Miah, A. (2010) The DREAM Gene for the Posthuman Athlete: Reducing Exercise-Induced Pain Sensations Using Gene Transfer. In Sands, R.R. & Sands, L. The Anthropology of Sport and Human Movement: A Bicultural Perspective, Lexington Books, Lanham, Maryland, pp.327-341.
Here's the book's blurb:
The evolution of the human species has always been closely tied to the relationship between biology and culture, and the human condition is rooted in this fascinating intersection. Sport, games, and competition serve as a nexus for humanity's innate fixation on movement and social activity, and these activities have served throughout history to encourage the proliferation of human culture for any number of exclusive or inclusive motivations: money, fame, health, spirituality, or social and cultural solidarity. The study of anthropology, as presented in Anthropology of Sport and Human Movement, provides a scope that offers a critical and discerning perspective on the complex calculus involving human biological and cultural variation that produces human movement and performance. Each chapter of this compelling collection resonates with the theme of a tightly woven relationship of biology and culture, of evolutionary implications and contemporary biological and cultural expression.
and my abstract:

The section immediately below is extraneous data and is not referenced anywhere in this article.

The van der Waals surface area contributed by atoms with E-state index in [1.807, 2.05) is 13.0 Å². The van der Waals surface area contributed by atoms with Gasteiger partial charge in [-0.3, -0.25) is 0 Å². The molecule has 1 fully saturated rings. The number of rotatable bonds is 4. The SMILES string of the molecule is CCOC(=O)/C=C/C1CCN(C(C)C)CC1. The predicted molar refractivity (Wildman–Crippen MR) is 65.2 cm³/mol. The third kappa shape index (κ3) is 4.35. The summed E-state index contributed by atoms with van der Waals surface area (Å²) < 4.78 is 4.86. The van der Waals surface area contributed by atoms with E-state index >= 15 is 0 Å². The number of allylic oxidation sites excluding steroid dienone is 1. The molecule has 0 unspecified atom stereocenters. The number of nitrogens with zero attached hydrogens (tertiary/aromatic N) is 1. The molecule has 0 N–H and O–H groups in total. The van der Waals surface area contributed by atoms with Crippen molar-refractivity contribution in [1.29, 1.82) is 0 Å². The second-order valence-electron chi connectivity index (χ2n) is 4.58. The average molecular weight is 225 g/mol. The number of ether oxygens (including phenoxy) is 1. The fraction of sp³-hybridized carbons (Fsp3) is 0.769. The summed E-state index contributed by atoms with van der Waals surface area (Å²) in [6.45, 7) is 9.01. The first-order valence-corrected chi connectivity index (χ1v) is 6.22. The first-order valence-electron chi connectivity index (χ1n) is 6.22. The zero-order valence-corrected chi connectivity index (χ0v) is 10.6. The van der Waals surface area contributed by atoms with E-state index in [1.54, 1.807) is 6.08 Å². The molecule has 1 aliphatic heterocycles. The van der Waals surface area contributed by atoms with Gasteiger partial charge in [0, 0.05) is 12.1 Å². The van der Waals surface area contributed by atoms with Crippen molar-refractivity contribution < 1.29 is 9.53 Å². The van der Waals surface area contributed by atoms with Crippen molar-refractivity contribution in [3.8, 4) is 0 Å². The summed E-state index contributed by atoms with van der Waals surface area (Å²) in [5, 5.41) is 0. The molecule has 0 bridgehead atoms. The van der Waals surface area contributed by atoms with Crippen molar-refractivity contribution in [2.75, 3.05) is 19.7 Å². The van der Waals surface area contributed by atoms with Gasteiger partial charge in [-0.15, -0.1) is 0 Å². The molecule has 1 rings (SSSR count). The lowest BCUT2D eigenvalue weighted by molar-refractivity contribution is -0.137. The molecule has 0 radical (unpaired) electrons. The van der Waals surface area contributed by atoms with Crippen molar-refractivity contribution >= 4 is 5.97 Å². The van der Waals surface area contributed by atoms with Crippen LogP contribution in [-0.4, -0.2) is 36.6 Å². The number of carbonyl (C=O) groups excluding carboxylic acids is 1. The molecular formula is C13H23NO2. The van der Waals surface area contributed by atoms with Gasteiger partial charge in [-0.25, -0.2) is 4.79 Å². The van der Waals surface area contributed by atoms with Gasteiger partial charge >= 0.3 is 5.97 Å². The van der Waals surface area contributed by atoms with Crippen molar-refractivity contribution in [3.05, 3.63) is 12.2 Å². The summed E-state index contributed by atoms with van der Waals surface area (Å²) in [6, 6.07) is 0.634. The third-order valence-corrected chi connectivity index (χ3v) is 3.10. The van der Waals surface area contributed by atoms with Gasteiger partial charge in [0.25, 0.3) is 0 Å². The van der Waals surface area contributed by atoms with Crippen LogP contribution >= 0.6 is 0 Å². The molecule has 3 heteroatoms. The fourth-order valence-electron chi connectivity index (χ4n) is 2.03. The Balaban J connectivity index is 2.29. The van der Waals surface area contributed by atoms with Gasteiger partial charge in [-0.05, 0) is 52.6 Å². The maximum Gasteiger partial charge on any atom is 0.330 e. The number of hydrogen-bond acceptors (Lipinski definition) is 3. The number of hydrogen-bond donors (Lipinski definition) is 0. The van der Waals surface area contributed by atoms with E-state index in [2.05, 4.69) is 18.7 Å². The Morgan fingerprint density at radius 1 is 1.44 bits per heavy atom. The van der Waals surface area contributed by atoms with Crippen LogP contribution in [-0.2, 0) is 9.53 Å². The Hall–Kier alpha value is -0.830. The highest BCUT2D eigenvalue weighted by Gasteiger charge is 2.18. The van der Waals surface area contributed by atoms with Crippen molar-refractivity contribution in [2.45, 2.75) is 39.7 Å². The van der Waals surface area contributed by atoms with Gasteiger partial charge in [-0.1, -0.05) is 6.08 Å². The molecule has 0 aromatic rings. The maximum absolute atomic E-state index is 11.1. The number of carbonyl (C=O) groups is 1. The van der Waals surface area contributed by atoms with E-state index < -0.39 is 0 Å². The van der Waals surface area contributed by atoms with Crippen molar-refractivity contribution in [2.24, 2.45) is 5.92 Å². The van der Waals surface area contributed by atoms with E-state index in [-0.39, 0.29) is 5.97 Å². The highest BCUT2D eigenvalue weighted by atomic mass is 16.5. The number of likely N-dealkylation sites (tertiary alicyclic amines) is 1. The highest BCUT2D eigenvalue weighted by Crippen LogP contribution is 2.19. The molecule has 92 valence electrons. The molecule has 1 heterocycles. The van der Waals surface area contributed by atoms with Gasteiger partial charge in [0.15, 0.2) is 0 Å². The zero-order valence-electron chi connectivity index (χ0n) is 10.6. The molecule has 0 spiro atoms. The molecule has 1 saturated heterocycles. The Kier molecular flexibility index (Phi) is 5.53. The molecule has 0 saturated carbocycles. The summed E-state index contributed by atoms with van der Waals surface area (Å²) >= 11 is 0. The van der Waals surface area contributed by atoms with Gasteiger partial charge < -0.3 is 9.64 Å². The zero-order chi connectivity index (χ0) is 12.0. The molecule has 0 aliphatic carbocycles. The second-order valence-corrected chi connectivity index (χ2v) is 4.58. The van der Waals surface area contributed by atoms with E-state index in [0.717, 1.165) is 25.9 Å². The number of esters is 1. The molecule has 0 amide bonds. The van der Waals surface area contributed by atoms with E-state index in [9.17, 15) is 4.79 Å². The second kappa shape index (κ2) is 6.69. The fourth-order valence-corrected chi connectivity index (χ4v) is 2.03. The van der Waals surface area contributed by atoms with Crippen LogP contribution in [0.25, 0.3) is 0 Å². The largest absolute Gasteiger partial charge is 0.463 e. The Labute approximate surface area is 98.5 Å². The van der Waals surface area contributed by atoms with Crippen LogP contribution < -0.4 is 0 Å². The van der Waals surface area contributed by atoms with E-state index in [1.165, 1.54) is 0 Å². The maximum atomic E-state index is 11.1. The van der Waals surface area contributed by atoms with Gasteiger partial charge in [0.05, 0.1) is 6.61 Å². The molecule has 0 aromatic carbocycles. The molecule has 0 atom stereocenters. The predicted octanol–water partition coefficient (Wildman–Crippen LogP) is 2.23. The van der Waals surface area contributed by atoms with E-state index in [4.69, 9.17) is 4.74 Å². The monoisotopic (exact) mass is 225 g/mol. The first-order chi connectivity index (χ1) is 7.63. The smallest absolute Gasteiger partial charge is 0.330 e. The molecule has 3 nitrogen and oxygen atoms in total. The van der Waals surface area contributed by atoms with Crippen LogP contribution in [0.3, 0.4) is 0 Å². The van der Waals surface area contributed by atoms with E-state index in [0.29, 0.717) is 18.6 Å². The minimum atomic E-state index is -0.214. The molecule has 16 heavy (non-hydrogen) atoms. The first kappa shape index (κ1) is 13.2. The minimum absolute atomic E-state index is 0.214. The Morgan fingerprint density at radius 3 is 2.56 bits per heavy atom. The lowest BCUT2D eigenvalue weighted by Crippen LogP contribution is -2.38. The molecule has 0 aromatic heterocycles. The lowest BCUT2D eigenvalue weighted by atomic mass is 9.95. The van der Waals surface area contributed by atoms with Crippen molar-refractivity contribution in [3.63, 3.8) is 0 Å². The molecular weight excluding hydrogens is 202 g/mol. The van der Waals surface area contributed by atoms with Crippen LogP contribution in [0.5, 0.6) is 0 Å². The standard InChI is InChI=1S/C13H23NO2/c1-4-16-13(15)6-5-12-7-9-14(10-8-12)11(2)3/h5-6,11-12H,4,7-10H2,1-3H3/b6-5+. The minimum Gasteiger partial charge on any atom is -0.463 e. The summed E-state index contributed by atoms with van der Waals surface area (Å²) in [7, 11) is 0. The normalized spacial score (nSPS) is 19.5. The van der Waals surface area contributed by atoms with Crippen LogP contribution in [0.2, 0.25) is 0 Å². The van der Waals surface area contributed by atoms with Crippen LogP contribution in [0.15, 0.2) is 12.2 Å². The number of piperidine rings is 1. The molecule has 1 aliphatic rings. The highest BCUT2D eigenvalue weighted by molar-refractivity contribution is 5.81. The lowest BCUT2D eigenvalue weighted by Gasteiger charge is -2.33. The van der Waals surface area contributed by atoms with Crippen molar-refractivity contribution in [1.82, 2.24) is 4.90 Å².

Downstream Regulatory Element Antagonistic Modulator, or DREAM for short, is a protein critical to pain sensations experienced by organisms. Recent research has suggested that this genetic origin to pain might be possible to exploit for the purpose of pain management (Cheng et al., 2002; Cheng and Penninger, 2003). This paper discusses the ethical implications of DREAM for sport to advance the debate on what constitutes a legitimate method of performance modification. Initially, it is argued that DREAM presents a more complex problem for anti-doping authorities than other methods of gene doping, since it cannot easily be characterized as enhancing or therapeutic. Indeed, the basis of this distinction is criticized by exploring a biocultural definition of health. On this model, which seems unlikely to be endorsed by anti-doping authorities, but, nevertheless, which is perpetuated by sport physicians, the use of DREAM would seem more difficult to prohibit on medical grounds. Its use is consistent with a medical desire to alleviate suffering, even where it is self-induced. A similar dichotomy exists when discussing the relevance of pain from a sporting perspective. While one might presume that the ethics of sport is such that any legal mechanism to improve performance is desirable for an athlete, pain tolerance appears to have a symbolic value that would undermine the usefulness of DREAM. This tension demonstrates greater complexity to the debate about the role of technology in sport and its ideological connotations about what it means to be an athlete.